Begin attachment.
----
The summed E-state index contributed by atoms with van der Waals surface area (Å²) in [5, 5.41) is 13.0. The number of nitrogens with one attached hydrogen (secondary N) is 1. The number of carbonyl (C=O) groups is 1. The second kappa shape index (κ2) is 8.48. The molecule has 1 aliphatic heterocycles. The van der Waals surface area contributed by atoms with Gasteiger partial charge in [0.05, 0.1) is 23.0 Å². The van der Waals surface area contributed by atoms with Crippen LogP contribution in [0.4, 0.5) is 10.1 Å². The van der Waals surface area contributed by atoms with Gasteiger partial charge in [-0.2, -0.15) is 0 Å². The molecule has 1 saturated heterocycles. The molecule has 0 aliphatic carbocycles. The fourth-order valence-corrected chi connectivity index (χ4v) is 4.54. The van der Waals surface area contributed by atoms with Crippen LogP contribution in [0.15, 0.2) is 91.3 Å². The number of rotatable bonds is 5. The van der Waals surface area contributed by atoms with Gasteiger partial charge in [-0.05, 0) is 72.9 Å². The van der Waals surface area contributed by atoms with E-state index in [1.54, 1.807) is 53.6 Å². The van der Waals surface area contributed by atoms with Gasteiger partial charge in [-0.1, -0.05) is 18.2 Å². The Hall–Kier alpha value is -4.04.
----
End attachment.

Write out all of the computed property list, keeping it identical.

The summed E-state index contributed by atoms with van der Waals surface area (Å²) in [5, 5.41) is 13.0. The number of nitrogens with one attached hydrogen (secondary N) is 1. The number of carbonyl (C=O) groups is 1. The second kappa shape index (κ2) is 8.48. The molecule has 1 aliphatic heterocycles. The van der Waals surface area contributed by atoms with Gasteiger partial charge in [0.05, 0.1) is 23.0 Å². The van der Waals surface area contributed by atoms with Crippen LogP contribution in [0.4, 0.5) is 10.1 Å². The van der Waals surface area contributed by atoms with Gasteiger partial charge in [-0.2, -0.15) is 0 Å². The molecule has 1 saturated heterocycles. The molecule has 0 aliphatic carbocycles. The fourth-order valence-corrected chi connectivity index (χ4v) is 4.54. The van der Waals surface area contributed by atoms with Crippen LogP contribution in [0.15, 0.2) is 91.3 Å². The number of rotatable bonds is 5. The van der Waals surface area contributed by atoms with Gasteiger partial charge in [-0.05, 0) is 72.9 Å². The van der Waals surface area contributed by atoms with E-state index in [1.54, 1.807) is 53.6 Å². The van der Waals surface area contributed by atoms with Gasteiger partial charge in [-0.1, -0.05) is 18.2 Å². The Hall–Kier alpha value is -4.04.